The Supreme Court of Canada released a decision this morning on the determination of liability when a minor is injured in a car stolen from a commercial garage, Rankin (Rankin's Garage & Sales & J.J., 2018 SCC 19.
TAKE AWAY: Evidence in this decision was key. It shows the importance of understanding your case from the outset to determine the necessary evidence to support your position.
The facts of the Action are tragic. The plaintiff, J, was at his friend's house in Ontario. J was 15 and his friend was 16. They drank alcohol, some of which was provided by the friend's mom, and they smoked marijuana. Late that night, they left the house to steal valuables from unlocked cars.
They came across a commercial garage, Rankin's Garage & Sales. The Garage's lot was not secured. The boys entered the lot to check for unlocked cars. They found an unlocked Toyota Camry that had its keys in the ashtray. The friend, who did not have a driver's licence and had never driven a car before, decided to steal the Camry to pick up another boy who lived in a neighbouring community. He told J to get into the Camry.
J got into the car. On their way to pick up the third boy, the car crashed. J sadly suffered a catastrophic brain injury.
J sued the Garage, his friend who was driving the car, and the friend's mother. The Supreme Court decision only considered the Garage's liability.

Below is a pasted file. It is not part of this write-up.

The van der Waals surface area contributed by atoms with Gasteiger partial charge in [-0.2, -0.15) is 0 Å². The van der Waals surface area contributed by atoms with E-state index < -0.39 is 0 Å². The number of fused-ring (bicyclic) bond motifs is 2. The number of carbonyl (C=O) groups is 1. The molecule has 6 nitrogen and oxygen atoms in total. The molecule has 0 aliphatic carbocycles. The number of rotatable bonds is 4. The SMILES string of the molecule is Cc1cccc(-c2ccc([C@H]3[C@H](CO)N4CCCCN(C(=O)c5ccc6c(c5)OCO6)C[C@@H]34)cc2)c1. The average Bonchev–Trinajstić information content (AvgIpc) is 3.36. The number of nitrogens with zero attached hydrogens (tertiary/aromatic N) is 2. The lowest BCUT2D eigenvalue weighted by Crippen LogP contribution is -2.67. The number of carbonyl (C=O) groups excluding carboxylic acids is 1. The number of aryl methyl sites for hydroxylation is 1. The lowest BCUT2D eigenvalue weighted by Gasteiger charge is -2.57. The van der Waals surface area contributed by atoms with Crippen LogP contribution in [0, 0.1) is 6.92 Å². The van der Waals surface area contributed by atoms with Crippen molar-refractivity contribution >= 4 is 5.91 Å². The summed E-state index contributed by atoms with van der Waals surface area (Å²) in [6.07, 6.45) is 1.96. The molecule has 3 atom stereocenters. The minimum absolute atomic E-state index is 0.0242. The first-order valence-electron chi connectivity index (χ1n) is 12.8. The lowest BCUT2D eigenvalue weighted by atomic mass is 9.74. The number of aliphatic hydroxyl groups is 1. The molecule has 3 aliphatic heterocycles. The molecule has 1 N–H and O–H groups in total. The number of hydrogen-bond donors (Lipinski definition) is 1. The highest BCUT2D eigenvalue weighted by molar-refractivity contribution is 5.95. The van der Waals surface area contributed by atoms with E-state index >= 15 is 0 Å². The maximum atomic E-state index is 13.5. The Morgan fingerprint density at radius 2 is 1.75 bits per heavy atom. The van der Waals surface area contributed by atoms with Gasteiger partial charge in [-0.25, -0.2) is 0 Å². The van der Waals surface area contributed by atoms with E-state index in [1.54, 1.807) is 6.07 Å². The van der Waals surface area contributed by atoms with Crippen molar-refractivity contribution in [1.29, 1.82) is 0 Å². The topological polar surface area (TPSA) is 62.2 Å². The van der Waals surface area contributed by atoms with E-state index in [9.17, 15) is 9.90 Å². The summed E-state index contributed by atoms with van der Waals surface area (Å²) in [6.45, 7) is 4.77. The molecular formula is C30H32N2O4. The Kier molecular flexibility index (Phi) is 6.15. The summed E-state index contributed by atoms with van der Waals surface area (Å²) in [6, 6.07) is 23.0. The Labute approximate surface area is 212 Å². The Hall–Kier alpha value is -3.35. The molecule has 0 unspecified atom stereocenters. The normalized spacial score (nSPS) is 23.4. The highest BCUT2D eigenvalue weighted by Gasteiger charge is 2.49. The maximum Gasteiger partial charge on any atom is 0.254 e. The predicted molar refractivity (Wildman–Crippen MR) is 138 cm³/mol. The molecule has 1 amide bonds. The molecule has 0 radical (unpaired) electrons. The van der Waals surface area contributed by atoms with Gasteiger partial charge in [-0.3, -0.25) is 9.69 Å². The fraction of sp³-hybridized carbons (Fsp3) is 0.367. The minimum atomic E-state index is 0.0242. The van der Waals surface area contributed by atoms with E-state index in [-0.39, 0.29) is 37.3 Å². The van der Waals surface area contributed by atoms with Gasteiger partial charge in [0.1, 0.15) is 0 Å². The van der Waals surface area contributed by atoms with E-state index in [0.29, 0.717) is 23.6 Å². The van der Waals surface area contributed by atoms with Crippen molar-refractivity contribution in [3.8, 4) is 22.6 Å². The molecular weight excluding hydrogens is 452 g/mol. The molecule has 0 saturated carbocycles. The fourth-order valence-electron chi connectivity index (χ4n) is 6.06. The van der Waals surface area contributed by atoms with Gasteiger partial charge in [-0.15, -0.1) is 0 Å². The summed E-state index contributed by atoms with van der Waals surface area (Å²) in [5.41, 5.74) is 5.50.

In a jury trial, the Ontario Superior Court of Justice held the Garage owed a duty of care to J. They held the Garage 37% liable for J's injuries. The Ontario Court of Appeal upheld that decision.
The Supreme Court of Canada conducted a thorough analysis of tort law in this decision. The majority of the Court applied existing tort law principles to determine the plaintiff did not provide the evidence necessary to establish the garage owed J a duty of care.
The Court found the risk of theft was reasonably foreseeable. However, the evidence did not address the theft being committed by a minor or that the vehicle would be operated in an unsafe manner once stolen. The plaintiff did not prove it was foreseeable that someone could be injured in a vehicle they stole from the Garage.
The Court did not accept that someone who leaves keys in an unlocked vehicle should always reasonably anticipate someone being injured if the vehicle was stolen. The risk of injury does not automatically follow the theft. That was extending tort liability too far. Reasonable foreseeability of injury was not established in this instance. The Garage had no liability for J's injuries.
The decision suggests that different circumstances or evidence may lead to a different outcome.
"In order to meet this burden, the plaintiff must provide a sufficient factual basis to establish that the harm was a reasonably foreseeable consequence of the defendant’s conduct in the context of a proximate relationship. In the absence of such evidence, the claim may fail."